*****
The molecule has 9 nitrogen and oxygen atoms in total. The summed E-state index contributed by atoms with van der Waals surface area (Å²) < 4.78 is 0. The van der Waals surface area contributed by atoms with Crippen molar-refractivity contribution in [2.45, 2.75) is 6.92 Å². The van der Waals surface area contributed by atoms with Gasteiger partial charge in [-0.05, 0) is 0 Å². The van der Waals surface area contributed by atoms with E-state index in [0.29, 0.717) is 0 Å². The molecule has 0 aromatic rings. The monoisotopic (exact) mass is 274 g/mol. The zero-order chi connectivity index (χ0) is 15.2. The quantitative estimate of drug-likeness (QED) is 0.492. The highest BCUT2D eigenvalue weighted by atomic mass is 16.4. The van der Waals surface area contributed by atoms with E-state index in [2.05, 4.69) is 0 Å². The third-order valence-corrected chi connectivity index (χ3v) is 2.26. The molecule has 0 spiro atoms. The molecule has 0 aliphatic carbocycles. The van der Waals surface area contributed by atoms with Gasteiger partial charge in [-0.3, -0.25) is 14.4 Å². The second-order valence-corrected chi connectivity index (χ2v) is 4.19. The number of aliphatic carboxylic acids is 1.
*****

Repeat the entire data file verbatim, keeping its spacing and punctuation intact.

The molecule has 9 nitrogen and oxygen atoms in total. The summed E-state index contributed by atoms with van der Waals surface area (Å²) < 4.78 is 0. The van der Waals surface area contributed by atoms with Crippen molar-refractivity contribution in [2.45, 2.75) is 6.92 Å². The van der Waals surface area contributed by atoms with Gasteiger partial charge in [-0.05, 0) is 0 Å². The van der Waals surface area contributed by atoms with E-state index in [0.29, 0.717) is 0 Å². The molecule has 0 aromatic rings. The monoisotopic (exact) mass is 274 g/mol. The zero-order chi connectivity index (χ0) is 15.2. The quantitative estimate of drug-likeness (QED) is 0.492. The highest BCUT2D eigenvalue weighted by atomic mass is 16.4. The van der Waals surface area contributed by atoms with E-state index in [2.05, 4.69) is 0 Å². The third-order valence-corrected chi connectivity index (χ3v) is 2.26. The molecule has 0 spiro atoms. The molecule has 0 aliphatic carbocycles. The van der Waals surface area contributed by atoms with Gasteiger partial charge in [-0.3, -0.25) is 14.4 Å². The second-order valence-corrected chi connectivity index (χ2v) is 4.19. The number of aliphatic carboxylic acids is 1.